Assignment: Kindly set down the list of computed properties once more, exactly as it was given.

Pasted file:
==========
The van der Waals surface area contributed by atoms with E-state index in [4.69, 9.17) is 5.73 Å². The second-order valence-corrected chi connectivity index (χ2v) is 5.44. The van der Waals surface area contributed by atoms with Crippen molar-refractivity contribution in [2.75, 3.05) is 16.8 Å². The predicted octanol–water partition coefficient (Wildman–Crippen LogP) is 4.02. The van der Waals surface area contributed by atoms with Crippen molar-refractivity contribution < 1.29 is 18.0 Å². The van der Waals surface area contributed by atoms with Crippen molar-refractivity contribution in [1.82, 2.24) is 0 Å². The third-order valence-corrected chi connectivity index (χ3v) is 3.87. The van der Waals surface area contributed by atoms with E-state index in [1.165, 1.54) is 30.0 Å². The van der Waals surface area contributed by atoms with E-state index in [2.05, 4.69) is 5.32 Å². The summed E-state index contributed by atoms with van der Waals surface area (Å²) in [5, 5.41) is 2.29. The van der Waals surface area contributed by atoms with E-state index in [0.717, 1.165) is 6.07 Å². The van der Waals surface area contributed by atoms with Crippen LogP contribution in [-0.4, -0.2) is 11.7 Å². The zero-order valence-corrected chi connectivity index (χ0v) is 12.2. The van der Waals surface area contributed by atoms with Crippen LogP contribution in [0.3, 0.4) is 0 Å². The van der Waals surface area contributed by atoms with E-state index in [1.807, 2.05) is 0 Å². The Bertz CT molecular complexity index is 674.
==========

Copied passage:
The van der Waals surface area contributed by atoms with E-state index in [4.69, 9.17) is 5.73 Å². The second-order valence-corrected chi connectivity index (χ2v) is 5.44. The van der Waals surface area contributed by atoms with Crippen molar-refractivity contribution in [2.75, 3.05) is 16.8 Å². The predicted octanol–water partition coefficient (Wildman–Crippen LogP) is 4.02. The van der Waals surface area contributed by atoms with Crippen molar-refractivity contribution < 1.29 is 18.0 Å². The van der Waals surface area contributed by atoms with Crippen molar-refractivity contribution in [1.82, 2.24) is 0 Å². The third-order valence-corrected chi connectivity index (χ3v) is 3.87. The van der Waals surface area contributed by atoms with E-state index in [1.165, 1.54) is 30.0 Å². The van der Waals surface area contributed by atoms with E-state index in [2.05, 4.69) is 5.32 Å². The summed E-state index contributed by atoms with van der Waals surface area (Å²) in [5, 5.41) is 2.29. The van der Waals surface area contributed by atoms with E-state index in [0.717, 1.165) is 6.07 Å². The van der Waals surface area contributed by atoms with Crippen LogP contribution in [-0.4, -0.2) is 11.7 Å². The zero-order valence-corrected chi connectivity index (χ0v) is 12.2. The van der Waals surface area contributed by atoms with Crippen LogP contribution in [0.3, 0.4) is 0 Å². The van der Waals surface area contributed by atoms with E-state index in [1.807, 2.05) is 0 Å². The Bertz CT molecular complexity index is 674.